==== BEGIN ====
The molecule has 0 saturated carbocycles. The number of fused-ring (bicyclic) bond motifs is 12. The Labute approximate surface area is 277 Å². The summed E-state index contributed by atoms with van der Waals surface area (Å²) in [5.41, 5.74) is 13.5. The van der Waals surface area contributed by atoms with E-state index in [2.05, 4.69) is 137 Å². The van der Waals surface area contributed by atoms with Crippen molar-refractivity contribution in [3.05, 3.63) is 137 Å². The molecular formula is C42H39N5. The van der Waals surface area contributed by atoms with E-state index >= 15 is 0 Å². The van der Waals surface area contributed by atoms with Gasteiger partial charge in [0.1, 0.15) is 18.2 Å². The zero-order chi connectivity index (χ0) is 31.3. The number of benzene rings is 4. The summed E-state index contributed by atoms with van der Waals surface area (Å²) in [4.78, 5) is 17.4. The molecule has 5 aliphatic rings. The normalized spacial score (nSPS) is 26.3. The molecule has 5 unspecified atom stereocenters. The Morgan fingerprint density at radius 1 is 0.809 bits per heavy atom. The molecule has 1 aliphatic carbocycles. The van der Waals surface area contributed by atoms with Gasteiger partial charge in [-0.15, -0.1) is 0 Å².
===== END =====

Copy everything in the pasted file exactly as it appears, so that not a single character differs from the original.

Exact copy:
The molecule has 0 saturated carbocycles. The number of fused-ring (bicyclic) bond motifs is 12. The Labute approximate surface area is 277 Å². The summed E-state index contributed by atoms with van der Waals surface area (Å²) in [5.41, 5.74) is 13.5. The van der Waals surface area contributed by atoms with E-state index in [2.05, 4.69) is 137 Å². The van der Waals surface area contributed by atoms with Crippen molar-refractivity contribution in [3.05, 3.63) is 137 Å². The molecular formula is C42H39N5. The van der Waals surface area contributed by atoms with E-state index >= 15 is 0 Å². The van der Waals surface area contributed by atoms with Gasteiger partial charge in [0.1, 0.15) is 18.2 Å². The zero-order chi connectivity index (χ0) is 31.3. The number of benzene rings is 4. The summed E-state index contributed by atoms with van der Waals surface area (Å²) in [4.78, 5) is 17.4. The molecule has 5 aliphatic rings. The normalized spacial score (nSPS) is 26.3. The molecule has 5 unspecified atom stereocenters. The Morgan fingerprint density at radius 1 is 0.809 bits per heavy atom. The molecule has 1 aliphatic carbocycles. The van der Waals surface area contributed by atoms with Gasteiger partial charge in [-0.15, -0.1) is 0 Å².